Hierarchical pluralism Examining social attachments in Canada's two national contexts Mai B. Phan and Raymond Breton Presented at the CRONEM annual conference.
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Hierarchical pluralism Examining social attachments in Canada's two national contexts Mai B. Phan and Raymond Breton Presented at the CRONEM annual conference Nationalism and National Identities Today: Multidisciplinary Perspectives University of Surrey, U.K. June 12-13, 2007
Models of Diversity revisited The multiplicity of social connections in a modern context implies the possibility of multiple identifications or attachments and the possibility of choice. Uni-dimensional perspectives like assimilation theories presume that strengthening attachment to one implies weakening in another, competing identity. In the bi-dimensional perspective, identification with and attachment to the ancestral group and the larger community are both possible, and possibly desirable.
Social Dominance Theory The assimilation and pluralism theories assume that all groups have the same opportunity to participate in institutions, to be accepted in social interaction and thus become integrated in the social fabric in the same ways. However, this assumption of equality may not be warranted in all social contexts. Sidanius and his colleagues argue that an additional model is required, that of “social dominance” which takes into account an ethnic hierarchy in the society.
Members of groups lower in the hierarchy would be more likely : to integrate in the ethnic community to persist in assigning importance to their ethnicity and to have a relatively weak sense of belonging to the larger society. Members with higher standing would be more likely: to integrate in the larger society to show a decrease in the importance they attach to their ethnicity and to have a relatively strong sense of belonging to the larger society.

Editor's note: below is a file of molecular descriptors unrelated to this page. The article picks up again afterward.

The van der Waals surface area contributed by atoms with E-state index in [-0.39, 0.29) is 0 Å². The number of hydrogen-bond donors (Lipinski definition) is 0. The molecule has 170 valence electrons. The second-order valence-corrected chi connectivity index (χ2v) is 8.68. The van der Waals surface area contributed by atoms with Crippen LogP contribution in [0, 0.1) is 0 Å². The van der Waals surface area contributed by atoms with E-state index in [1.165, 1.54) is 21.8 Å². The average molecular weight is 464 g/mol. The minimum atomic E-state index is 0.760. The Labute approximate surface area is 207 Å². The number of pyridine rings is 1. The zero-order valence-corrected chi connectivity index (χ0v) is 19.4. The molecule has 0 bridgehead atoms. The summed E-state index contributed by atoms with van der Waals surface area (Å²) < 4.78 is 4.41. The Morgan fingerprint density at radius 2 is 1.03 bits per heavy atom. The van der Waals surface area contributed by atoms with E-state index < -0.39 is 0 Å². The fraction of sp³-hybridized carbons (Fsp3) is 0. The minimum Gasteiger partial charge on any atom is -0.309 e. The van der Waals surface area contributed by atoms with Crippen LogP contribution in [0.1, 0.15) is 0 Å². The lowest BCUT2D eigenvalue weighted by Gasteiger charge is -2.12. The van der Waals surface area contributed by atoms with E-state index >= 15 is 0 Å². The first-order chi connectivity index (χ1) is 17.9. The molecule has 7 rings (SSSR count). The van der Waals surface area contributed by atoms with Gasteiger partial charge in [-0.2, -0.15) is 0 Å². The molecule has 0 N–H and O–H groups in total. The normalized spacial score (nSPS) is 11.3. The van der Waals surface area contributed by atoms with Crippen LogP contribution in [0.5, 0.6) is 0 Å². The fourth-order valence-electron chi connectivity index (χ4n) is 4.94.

Exploring the data: 2002 Ethnic Diversity Survey Measuring attitudinal attachments to Canada: 1. Sense of belonging to Canada 2. Importance of civic* identity (includes responses of Canadian/ Canadienne, Quebecois, Newfoundland, Acadian, French-Canadian or other regional identity) Measuring attitudinal attachments to ethnic group: 1. Sense of belonging to ethnic ancestry group 2. Importance of ethnic identity 3. Importance of ethnic ancestry 4. Importance of ethnic customs and traditions All measures of attachment were dichotomized, with strong responses (4/5) scored “1” and weak/moderate responses scored “0”
Simultaneous Latent Class Analysis Latent Class Analysis is analogous to factor analysis for categorical data, testing the underlying structure of relationships among variables Unlike factor analysis, latent variables constructed from a set of observed, discrete variables may be characterized as multi-dimensional typologies Categories are mutually exclusive, and latent classes can be tested for variability (or equivalence) of structures between different populations (Quebec and the Rest of Canada)
Comparing the regional distribution of attachment types
For white groups, the assimilation model is supported, with rapid decrease in ‘ethnic’ attachments